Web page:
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Omega-3 meta-analysis shows mortality benefit
Data from the GISSI-Prevenzione study (Lancet 1999;354:447–55) suggested that omega-3 fatty acids may have the ability to reduce death from cardiovascular causes, mainly through a reduction in sudden cardiac death (SCD). However, subsequent studies among patients with implantable cardiac defibrillators (ICD) failed to demonstrate any reduction in device therapy with supplemental fish oils, possibly owing to methodological limitations such as small sample size, poor patient adherence and high loss to follow-up. Furthermore, previous systematic reviews of fish oil therapy have been inconclusive but have not included some of the most recent data, such as the JELIS trial (Lancet 2007;369:1090–8).
Leon et al performed a systematic review of 12 randomised trials of fish oil supplementation, which included a total of 32 779 patients. The primary outcome of interest was the arrhythmic end point of appropriate ICD intervention and SCD. Secondary outcomes were all-cause mortality and death from cardiac causes (not specified further). Finally, subgroup analysis was performed to examine the effect of fish oil supplement formulation, either docosahexaenoic acid or eicosapentaenoic acid, or both, on death from cardiac causes.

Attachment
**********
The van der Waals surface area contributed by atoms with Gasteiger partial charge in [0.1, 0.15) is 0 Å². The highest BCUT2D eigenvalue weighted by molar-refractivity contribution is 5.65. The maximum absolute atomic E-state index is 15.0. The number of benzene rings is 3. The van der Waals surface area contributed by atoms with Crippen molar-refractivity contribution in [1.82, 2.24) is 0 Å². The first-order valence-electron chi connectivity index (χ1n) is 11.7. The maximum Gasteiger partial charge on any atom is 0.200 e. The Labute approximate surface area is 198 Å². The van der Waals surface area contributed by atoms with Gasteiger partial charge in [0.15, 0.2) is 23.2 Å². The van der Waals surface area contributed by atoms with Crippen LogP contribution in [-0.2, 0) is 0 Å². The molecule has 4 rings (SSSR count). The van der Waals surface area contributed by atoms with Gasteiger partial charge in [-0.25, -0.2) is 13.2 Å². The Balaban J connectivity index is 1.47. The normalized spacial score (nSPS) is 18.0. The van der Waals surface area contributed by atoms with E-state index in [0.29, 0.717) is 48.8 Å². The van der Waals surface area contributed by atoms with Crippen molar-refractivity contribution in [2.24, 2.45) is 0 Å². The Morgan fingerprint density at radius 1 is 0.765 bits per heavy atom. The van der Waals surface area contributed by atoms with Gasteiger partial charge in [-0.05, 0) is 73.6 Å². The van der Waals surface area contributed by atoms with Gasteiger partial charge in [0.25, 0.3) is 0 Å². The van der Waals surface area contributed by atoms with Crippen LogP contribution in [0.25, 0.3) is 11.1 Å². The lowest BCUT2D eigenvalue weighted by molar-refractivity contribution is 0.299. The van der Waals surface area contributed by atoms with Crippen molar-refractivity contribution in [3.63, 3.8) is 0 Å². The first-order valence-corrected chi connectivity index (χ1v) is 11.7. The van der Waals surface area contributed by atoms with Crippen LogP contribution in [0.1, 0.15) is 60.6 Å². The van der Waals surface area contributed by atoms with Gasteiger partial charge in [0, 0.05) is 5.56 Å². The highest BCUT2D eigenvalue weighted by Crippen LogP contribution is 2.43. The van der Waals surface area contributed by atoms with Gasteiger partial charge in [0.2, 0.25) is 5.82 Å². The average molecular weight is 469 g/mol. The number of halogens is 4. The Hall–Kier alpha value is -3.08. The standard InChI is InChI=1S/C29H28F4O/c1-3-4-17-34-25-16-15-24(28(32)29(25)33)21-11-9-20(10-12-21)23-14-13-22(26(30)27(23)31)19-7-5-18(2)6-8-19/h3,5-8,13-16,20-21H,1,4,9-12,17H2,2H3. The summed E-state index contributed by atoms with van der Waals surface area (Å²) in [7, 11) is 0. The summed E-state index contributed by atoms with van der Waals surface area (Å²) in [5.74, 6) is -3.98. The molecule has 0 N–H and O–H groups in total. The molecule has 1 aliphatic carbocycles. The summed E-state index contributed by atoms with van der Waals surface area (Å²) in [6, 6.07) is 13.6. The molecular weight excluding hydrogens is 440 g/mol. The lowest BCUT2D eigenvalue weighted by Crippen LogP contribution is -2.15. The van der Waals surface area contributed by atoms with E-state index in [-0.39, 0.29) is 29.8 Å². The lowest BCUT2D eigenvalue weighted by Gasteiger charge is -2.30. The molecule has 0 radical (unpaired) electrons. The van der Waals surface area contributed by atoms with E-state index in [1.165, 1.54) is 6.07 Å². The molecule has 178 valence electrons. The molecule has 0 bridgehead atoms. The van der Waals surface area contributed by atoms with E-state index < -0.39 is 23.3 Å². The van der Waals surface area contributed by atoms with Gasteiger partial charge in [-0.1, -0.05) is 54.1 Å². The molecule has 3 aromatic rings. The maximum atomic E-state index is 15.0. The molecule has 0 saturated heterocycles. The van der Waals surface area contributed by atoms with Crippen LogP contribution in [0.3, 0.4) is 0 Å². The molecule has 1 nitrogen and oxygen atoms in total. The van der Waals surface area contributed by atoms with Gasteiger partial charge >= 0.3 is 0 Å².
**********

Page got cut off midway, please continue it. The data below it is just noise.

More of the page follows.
Overall, the use of fish oil supplementation was not associated with either a reduction in the risk of appropriate ICD intervention (OR = 0.90, 95% CI 0.55 to 1.46) or a reduction in the incidence of SCD (OR = 0.81, 0.52 to 1.25). Although all-cause mortality was not affected by fish oil supplementation, a 20% reduction (OR = 0.80, 0.69 to 0.92) in death from cardiac causes was seen, mainly owing to reduced coronary events. The potential mechanism enabling fish oils to act in this way remains elusive; however, it is a possible that fish oils may stabilise atherosclerotic plaque via their anti-inflammatory influence. A dose–response relationship for effects on death from cardiac causes was not seen and therefore comment cannot be made as to …